We previously blogged about Airwair Int’l v. Pull & Bear and how Doc Martens successfully challenged Defendant’s expert who opined on secondary meaning and likelihood of confusion. Now, the shoe is on the other foot. Doc Martens’ expert found himself in the hot seat for offering improper legal conclusions regarding Doc Martens’ trade dress rights. Take a load off and read on so you don’t find yourself getting cold the next time you are considering using experts in a trade dress dispute.
Doc Martens is the purveyor of the wildly popular clunky-soled combat boots and shoes with yellow stitching simply known as “Docs.” As Rolling Stone magazine recently commented, those who have sported Docs over the years “runs the gamut from Eddie Vedder and Morrissey, to Rancid and Rihanna.” Doc Martens owns several trade dress registrations and sued Pull & Bear Espana SA for allegedly selling several styles of footwear that infringe on Doc Martens’ trade dress. Pull & Bear countersued, claiming that Doc Martens’ trade dress rights were invalid. Between the two sides, they retained a small squadron of experts for the purposes of opining, rebutting, and excluding.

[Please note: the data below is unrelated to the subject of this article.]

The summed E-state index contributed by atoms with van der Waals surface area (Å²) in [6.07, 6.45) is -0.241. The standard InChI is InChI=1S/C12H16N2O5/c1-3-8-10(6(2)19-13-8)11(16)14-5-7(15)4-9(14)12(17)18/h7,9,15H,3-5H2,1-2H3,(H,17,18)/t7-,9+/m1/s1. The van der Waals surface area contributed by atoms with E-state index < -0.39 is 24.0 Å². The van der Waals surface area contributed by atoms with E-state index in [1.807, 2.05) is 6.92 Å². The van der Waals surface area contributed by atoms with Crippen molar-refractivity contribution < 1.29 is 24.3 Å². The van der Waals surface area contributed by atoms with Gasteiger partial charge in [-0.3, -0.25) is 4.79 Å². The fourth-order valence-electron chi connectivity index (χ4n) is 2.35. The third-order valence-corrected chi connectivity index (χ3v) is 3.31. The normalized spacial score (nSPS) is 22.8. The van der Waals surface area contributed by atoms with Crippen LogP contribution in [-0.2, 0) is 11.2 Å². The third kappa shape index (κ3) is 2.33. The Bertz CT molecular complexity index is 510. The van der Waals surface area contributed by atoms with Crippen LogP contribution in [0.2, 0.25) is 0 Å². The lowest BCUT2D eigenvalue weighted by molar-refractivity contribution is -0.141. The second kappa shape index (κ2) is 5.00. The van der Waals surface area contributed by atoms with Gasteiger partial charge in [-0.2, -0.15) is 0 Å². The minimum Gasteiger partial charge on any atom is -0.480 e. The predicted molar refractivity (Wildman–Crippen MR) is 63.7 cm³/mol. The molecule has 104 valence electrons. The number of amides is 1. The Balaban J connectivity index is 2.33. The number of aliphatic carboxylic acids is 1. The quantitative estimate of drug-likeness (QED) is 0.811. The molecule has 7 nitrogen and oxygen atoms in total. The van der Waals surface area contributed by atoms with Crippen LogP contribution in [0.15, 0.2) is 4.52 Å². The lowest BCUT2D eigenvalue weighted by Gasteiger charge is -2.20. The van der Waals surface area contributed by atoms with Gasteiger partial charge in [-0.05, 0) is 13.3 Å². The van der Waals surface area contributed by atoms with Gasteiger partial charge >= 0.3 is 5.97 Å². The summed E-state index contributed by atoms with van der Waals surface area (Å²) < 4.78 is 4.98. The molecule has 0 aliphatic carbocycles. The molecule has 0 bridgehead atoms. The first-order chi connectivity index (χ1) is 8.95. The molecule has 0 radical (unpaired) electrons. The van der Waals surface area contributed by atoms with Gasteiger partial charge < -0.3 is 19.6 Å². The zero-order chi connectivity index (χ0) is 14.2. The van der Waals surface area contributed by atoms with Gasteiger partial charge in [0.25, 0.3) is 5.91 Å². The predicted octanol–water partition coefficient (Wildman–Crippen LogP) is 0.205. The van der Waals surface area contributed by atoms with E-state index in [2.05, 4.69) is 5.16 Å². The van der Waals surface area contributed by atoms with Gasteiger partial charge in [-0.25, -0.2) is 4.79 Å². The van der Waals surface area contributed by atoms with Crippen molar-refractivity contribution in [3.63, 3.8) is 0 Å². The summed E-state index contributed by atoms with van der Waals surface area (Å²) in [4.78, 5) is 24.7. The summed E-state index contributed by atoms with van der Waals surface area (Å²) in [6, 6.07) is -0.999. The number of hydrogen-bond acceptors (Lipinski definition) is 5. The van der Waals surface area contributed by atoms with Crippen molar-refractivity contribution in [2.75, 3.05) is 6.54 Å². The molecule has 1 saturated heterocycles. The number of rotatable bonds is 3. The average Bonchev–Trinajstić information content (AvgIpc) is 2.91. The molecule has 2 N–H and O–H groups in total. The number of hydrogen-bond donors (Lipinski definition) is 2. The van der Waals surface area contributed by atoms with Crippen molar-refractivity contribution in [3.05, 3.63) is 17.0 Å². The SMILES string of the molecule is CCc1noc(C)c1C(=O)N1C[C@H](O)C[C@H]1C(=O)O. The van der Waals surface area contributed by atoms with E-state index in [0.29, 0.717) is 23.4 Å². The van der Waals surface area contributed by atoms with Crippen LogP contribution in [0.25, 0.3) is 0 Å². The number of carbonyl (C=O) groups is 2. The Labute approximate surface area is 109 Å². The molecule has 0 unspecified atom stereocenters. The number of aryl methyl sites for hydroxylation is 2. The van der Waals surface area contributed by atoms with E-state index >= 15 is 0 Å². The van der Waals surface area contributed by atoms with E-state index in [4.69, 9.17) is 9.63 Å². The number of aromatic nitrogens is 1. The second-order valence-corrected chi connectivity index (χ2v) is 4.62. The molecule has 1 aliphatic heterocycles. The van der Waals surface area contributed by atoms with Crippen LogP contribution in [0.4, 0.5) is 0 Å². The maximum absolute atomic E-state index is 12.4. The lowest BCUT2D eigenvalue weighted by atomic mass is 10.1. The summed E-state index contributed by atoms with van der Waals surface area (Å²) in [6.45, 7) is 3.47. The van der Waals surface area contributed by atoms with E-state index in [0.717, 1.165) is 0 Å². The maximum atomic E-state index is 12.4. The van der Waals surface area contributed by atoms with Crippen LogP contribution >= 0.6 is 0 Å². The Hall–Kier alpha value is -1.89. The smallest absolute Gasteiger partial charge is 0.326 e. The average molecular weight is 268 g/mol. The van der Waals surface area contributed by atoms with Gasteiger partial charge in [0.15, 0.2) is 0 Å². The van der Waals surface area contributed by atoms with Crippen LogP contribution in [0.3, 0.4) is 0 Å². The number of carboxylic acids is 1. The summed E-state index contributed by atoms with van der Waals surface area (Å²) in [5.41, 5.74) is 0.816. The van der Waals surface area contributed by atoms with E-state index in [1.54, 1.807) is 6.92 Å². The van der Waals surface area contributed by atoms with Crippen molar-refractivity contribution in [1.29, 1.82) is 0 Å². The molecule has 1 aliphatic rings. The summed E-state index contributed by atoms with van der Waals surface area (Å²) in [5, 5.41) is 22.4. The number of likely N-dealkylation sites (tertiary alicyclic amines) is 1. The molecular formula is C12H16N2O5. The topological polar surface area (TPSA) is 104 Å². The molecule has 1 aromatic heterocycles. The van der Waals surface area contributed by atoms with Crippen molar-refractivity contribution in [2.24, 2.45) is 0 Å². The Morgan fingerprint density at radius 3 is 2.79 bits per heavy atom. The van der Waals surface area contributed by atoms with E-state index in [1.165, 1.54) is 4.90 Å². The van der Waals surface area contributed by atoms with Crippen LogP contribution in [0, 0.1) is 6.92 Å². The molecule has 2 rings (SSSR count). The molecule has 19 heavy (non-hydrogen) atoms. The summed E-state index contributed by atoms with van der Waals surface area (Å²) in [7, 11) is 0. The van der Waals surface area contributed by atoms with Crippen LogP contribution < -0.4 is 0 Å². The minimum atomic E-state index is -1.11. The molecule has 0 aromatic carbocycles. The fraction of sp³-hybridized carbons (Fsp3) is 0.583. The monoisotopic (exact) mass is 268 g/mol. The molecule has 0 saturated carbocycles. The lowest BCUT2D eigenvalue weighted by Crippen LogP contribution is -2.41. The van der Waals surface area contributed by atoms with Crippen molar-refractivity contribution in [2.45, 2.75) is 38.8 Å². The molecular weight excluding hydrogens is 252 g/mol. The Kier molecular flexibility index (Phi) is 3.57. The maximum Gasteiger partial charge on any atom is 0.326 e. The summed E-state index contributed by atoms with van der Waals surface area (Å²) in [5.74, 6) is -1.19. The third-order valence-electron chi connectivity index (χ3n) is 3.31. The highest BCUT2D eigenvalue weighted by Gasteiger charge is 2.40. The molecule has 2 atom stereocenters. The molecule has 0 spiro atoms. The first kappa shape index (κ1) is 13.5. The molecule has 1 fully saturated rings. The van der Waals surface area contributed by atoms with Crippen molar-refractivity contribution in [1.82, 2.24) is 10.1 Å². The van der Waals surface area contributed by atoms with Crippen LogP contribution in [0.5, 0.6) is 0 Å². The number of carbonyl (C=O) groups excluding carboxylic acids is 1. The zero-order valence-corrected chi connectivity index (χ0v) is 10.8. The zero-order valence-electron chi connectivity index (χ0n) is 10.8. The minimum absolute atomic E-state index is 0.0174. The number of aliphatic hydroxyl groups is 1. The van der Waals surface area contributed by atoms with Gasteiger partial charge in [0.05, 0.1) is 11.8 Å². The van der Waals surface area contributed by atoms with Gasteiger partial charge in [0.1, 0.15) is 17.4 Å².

Doc Martens offered rebuttal expert testimony from a distinguished law professor who, among other things, opined that Doc Martens’ “registered trade dress is unambiguous, valid, and protectable.” He also opined that the registrations “comport with” certain requirements mandated by the USPTO.
The Court excluded this rebuttal opinion because an “expert cannot testify to a matter amounting to a legal conclusion.” Whether a given trade dress is “presumptively valid” or “enforceable” are ultimately calls for the court to make, not for an expert witness. Similarly, whether a registration comports with USPTO requirements is also a legal conclusion and not appropriate for expert testimony.
In walking a mile in Doc Martens’ shoes, we can see where it was possibly headed with this proffered testimony. Federal Rule of Evidence 704 tells us that “[a]n opinion is not objectionable just because it embraces an ultimate issue.” After all, whether a given trade dress is valid and enforceable is certainly one of the “ultimate issues” in any trade dress infringement case. Thus, we could see how trial counsel could find it alluring to have a well-regarded law professor provide a rebuttal opinion on this important issue. Trial counsel must remember, though, that Federal Rule of Evidence 702 mandates that an expert’s testimony is only admissible in the first instance if it will “help the trier of fact to understand the evidence or to determine a fact in issue.” When an expert ventures into the realm of explaining what the law is or renders a legal opinion, that’s going to be a bridge too far. Just as it was here.